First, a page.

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People as diverse as former North Dakota Gov. Allen Olson and ex-Minnesota House Speaker Dave Jennings got together recently to endorse Tom Horner, right, in his Independence Party bid for Minnesota governor. Olson is just to the left of Horner in this picture. Forum Communications Co. photo by Don Davis

Horner rolls out endorsements

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ST. PAUL -- Tom Horner's campaign has rolled out big-name supporters for the Independence Party governor candidate.

The campaign brought out a baker's dozen former Republican lawmakers to announce they support Horner, saying Republican candidate Tom Emmer is too far right politically. Also, a variety of supporters, ranging from rural to urban, went in front of microphones.

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Best known of the ex-GOP lawmakers is George Pillsbury, state senator in the 1970s and early 1980s and a member of the Pillsbury food products family.

"He still makes more sense than any of the alternatives," Pillsbury said about Horner, a long-time friend.

Pillsbury, approaching 90 years old, said he also is a friend of Democratic candidate Mark Dayton, who was an all-state hockey goalie. "But we need something more than that for a governor."

Former state Rep. Dennis Ozment of Rosemount said he is in "the Horner corner" because the Independence candidate can bring the two political extremes together. "Tom Horner is an experienced uniter."

Deputy GOP Chairman Michael Brodkorb said that the ex-lawmakers are from a "bygone era,"

Included in Horner's supporters is a former North Dakota governor: Allen Olson, governor 1981-1984 after being attorney general eight years.

Olson moved to the Twin Cities area two years after he lost re-election to Democrat George Sinner. Olson, a Republican, joins former Minnesota Gov. Arne Carlson in Horner's camp.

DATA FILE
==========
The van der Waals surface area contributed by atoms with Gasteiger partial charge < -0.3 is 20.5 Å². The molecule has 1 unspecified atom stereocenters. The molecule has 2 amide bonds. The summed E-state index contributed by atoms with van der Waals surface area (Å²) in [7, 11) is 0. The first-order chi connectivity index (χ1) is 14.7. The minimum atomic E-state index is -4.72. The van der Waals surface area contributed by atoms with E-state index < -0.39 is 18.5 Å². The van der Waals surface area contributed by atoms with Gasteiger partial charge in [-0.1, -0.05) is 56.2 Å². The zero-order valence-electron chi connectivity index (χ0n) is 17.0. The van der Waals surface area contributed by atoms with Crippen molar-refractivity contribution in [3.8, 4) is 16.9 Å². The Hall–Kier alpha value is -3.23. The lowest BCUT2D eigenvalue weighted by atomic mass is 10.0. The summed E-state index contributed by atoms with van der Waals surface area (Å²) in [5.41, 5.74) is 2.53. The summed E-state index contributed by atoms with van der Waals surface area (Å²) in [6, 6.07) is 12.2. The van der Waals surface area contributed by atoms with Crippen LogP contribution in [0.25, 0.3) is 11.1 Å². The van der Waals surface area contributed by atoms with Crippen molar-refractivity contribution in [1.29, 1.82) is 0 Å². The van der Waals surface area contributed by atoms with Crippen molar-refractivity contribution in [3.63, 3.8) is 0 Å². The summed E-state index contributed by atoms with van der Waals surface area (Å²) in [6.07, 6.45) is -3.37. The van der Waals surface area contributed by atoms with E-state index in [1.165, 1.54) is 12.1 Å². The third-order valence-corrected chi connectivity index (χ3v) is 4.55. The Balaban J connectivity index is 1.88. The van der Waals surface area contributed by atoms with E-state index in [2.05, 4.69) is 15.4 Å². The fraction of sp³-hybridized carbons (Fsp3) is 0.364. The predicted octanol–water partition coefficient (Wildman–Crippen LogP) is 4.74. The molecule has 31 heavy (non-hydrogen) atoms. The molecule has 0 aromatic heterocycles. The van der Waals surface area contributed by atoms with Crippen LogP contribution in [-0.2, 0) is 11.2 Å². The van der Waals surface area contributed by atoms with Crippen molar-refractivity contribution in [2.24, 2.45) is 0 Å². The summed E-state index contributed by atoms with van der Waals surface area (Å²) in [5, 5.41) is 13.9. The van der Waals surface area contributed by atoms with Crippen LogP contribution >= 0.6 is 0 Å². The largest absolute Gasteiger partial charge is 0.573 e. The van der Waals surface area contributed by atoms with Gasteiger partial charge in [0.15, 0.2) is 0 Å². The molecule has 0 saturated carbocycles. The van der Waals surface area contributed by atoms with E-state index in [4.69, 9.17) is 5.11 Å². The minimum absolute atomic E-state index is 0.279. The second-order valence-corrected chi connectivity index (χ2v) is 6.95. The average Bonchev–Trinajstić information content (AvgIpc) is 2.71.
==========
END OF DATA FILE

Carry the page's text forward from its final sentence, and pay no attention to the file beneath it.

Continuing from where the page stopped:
Not to be outdone, the National Federation of Independent Businesses endorsed Emmer and community leaders from around Minnesota came out for Dayton.

Sviggum considers

It doesn't take a very long talk with Steve Sviggum to realize that he harbors regret about not running for governor.

The former Republican Minnesota House speaker from Kenyon was eating a quick lunch when a reporter walked into the Chinese fast-food restaurant and the two started talking politics. Sviggum admitted to having "a hole in my stomach" about not opting to run a year and a half ago. (If he did run, he would have been forced to quit his state labor and industry commissioner job because of a federal law, and he needed the work "to pay the Visa bill.")

Sviggum did not rule out future political runs, including for the U.S. House if new district lines put Kenyon in a Democratic-controlled district.

After the long-time legislator finished his lunch, he handed the reporter the fortune from his cookie and said, "I should have stopped here (to eat) 18 months ago."

The fortune said: "Take the initiative and others will support you."

Horner faces goal

Most governor candidates avoid being specific, knowing that could hurt their campaigns.

But Tom Horner of the Independence Party broke with that tradition in revealing where his campaign needs to be in the polls to be competitive: "To cross that threshold to get into the 20 percent range by mid-October."

The most recent poll showed him stuck at 15 percent, just days away from mid-October.

Most politicians avoid revealing internal campaign goals out of fear if they don't reach a goal financial and voter support will disappear.

Don Davis reports for Forum Communications Co.

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Don Davis
Don Davis has been the Forum Communications Minnesota Capitol Bureau chief since 2001, covering state government and politics for two dozen newspapers in the state. Don also blogs at Capital Chatter on Areavoices.
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